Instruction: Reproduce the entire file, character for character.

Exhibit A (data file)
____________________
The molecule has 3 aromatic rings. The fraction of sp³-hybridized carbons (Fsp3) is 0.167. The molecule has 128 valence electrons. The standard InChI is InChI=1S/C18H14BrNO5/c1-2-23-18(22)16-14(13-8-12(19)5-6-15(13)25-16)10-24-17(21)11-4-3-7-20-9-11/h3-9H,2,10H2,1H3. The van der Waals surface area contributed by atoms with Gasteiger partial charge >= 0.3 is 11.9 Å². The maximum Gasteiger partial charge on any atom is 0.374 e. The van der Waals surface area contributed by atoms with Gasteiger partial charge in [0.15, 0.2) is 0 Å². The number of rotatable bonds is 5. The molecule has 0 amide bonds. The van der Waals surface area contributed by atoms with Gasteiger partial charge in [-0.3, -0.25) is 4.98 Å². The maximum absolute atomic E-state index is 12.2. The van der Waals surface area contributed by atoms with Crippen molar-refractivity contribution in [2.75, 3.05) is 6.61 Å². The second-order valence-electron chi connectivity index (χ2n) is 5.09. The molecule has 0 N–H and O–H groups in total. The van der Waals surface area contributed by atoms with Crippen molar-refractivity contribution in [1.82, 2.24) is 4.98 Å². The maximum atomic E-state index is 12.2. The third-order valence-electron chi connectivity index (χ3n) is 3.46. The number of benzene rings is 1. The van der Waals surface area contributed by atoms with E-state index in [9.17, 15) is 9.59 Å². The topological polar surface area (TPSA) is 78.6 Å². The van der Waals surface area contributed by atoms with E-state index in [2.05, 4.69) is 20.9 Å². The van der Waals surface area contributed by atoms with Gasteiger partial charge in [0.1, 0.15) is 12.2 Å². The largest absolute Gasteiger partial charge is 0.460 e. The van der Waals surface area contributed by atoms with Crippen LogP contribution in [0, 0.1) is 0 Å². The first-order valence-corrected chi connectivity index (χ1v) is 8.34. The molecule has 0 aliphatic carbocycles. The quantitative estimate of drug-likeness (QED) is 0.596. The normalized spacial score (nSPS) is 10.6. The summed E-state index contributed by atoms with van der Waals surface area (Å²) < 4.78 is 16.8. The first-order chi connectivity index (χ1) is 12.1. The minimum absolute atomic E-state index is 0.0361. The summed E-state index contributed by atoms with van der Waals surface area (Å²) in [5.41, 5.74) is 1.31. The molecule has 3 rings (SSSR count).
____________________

The molecule has 3 aromatic rings. The fraction of sp³-hybridized carbons (Fsp3) is 0.167. The molecule has 128 valence electrons. The standard InChI is InChI=1S/C18H14BrNO5/c1-2-23-18(22)16-14(13-8-12(19)5-6-15(13)25-16)10-24-17(21)11-4-3-7-20-9-11/h3-9H,2,10H2,1H3. The van der Waals surface area contributed by atoms with Gasteiger partial charge >= 0.3 is 11.9 Å². The maximum Gasteiger partial charge on any atom is 0.374 e. The van der Waals surface area contributed by atoms with Gasteiger partial charge in [0.15, 0.2) is 0 Å². The number of rotatable bonds is 5. The molecule has 0 amide bonds. The van der Waals surface area contributed by atoms with Gasteiger partial charge in [-0.3, -0.25) is 4.98 Å². The maximum absolute atomic E-state index is 12.2. The van der Waals surface area contributed by atoms with Crippen molar-refractivity contribution in [2.75, 3.05) is 6.61 Å². The second-order valence-electron chi connectivity index (χ2n) is 5.09. The molecule has 0 N–H and O–H groups in total. The van der Waals surface area contributed by atoms with Crippen molar-refractivity contribution in [1.82, 2.24) is 4.98 Å². The maximum atomic E-state index is 12.2. The third-order valence-electron chi connectivity index (χ3n) is 3.46. The number of benzene rings is 1. The van der Waals surface area contributed by atoms with E-state index in [9.17, 15) is 9.59 Å². The topological polar surface area (TPSA) is 78.6 Å². The van der Waals surface area contributed by atoms with E-state index in [2.05, 4.69) is 20.9 Å². The van der Waals surface area contributed by atoms with Gasteiger partial charge in [0.1, 0.15) is 12.2 Å². The largest absolute Gasteiger partial charge is 0.460 e. The van der Waals surface area contributed by atoms with Crippen LogP contribution in [0, 0.1) is 0 Å². The first-order valence-corrected chi connectivity index (χ1v) is 8.34. The molecule has 0 aliphatic carbocycles. The quantitative estimate of drug-likeness (QED) is 0.596. The normalized spacial score (nSPS) is 10.6. The summed E-state index contributed by atoms with van der Waals surface area (Å²) < 4.78 is 16.8. The first-order chi connectivity index (χ1) is 12.1. The minimum absolute atomic E-state index is 0.0361. The summed E-state index contributed by atoms with van der Waals surface area (Å²) in [5.41, 5.74) is 1.31. The molecule has 3 rings (SSSR count).